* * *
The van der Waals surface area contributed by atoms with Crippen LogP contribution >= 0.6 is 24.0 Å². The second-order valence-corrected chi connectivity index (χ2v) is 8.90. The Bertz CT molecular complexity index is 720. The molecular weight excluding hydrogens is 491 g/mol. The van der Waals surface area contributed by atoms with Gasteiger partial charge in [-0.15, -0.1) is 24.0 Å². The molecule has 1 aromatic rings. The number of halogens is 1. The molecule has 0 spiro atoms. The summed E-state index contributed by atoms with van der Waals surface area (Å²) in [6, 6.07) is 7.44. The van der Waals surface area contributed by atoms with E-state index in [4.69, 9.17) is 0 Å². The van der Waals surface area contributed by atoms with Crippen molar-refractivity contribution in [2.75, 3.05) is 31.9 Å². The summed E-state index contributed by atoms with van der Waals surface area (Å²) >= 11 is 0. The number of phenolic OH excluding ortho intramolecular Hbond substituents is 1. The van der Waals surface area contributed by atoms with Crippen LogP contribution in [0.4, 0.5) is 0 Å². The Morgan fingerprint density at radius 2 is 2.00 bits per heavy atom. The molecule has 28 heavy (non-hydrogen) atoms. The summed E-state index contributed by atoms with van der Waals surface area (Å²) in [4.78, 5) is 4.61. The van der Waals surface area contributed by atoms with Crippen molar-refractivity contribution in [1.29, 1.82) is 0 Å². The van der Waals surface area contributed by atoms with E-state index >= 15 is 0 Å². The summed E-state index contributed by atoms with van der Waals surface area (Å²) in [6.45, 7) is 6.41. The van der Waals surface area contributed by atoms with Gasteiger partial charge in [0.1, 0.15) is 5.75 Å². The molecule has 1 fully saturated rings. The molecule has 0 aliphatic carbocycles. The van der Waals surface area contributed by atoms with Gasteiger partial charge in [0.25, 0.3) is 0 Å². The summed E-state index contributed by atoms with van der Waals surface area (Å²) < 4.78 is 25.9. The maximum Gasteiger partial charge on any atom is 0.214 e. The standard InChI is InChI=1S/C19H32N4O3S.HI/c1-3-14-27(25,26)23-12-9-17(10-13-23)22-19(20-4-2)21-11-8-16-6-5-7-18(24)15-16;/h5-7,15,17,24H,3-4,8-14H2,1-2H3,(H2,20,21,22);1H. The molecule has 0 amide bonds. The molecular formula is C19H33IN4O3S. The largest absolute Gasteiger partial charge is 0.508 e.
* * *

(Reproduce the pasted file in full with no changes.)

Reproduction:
The van der Waals surface area contributed by atoms with Crippen LogP contribution >= 0.6 is 24.0 Å². The second-order valence-corrected chi connectivity index (χ2v) is 8.90. The Bertz CT molecular complexity index is 720. The molecular weight excluding hydrogens is 491 g/mol. The van der Waals surface area contributed by atoms with Gasteiger partial charge in [-0.15, -0.1) is 24.0 Å². The molecule has 1 aromatic rings. The number of halogens is 1. The molecule has 0 spiro atoms. The summed E-state index contributed by atoms with van der Waals surface area (Å²) in [6, 6.07) is 7.44. The van der Waals surface area contributed by atoms with E-state index in [4.69, 9.17) is 0 Å². The van der Waals surface area contributed by atoms with Crippen molar-refractivity contribution in [2.75, 3.05) is 31.9 Å². The summed E-state index contributed by atoms with van der Waals surface area (Å²) >= 11 is 0. The number of phenolic OH excluding ortho intramolecular Hbond substituents is 1. The van der Waals surface area contributed by atoms with Crippen LogP contribution in [0.4, 0.5) is 0 Å². The Morgan fingerprint density at radius 2 is 2.00 bits per heavy atom. The molecule has 28 heavy (non-hydrogen) atoms. The summed E-state index contributed by atoms with van der Waals surface area (Å²) in [4.78, 5) is 4.61. The van der Waals surface area contributed by atoms with Crippen molar-refractivity contribution in [1.29, 1.82) is 0 Å². The van der Waals surface area contributed by atoms with E-state index >= 15 is 0 Å². The summed E-state index contributed by atoms with van der Waals surface area (Å²) in [6.45, 7) is 6.41. The van der Waals surface area contributed by atoms with Gasteiger partial charge in [0.1, 0.15) is 5.75 Å². The molecule has 1 fully saturated rings. The molecule has 0 aliphatic carbocycles. The van der Waals surface area contributed by atoms with Gasteiger partial charge in [0.25, 0.3) is 0 Å². The summed E-state index contributed by atoms with van der Waals surface area (Å²) < 4.78 is 25.9. The maximum Gasteiger partial charge on any atom is 0.214 e. The standard InChI is InChI=1S/C19H32N4O3S.HI/c1-3-14-27(25,26)23-12-9-17(10-13-23)22-19(20-4-2)21-11-8-16-6-5-7-18(24)15-16;/h5-7,15,17,24H,3-4,8-14H2,1-2H3,(H2,20,21,22);1H. The molecule has 0 amide bonds. The molecular formula is C19H33IN4O3S. The largest absolute Gasteiger partial charge is 0.508 e.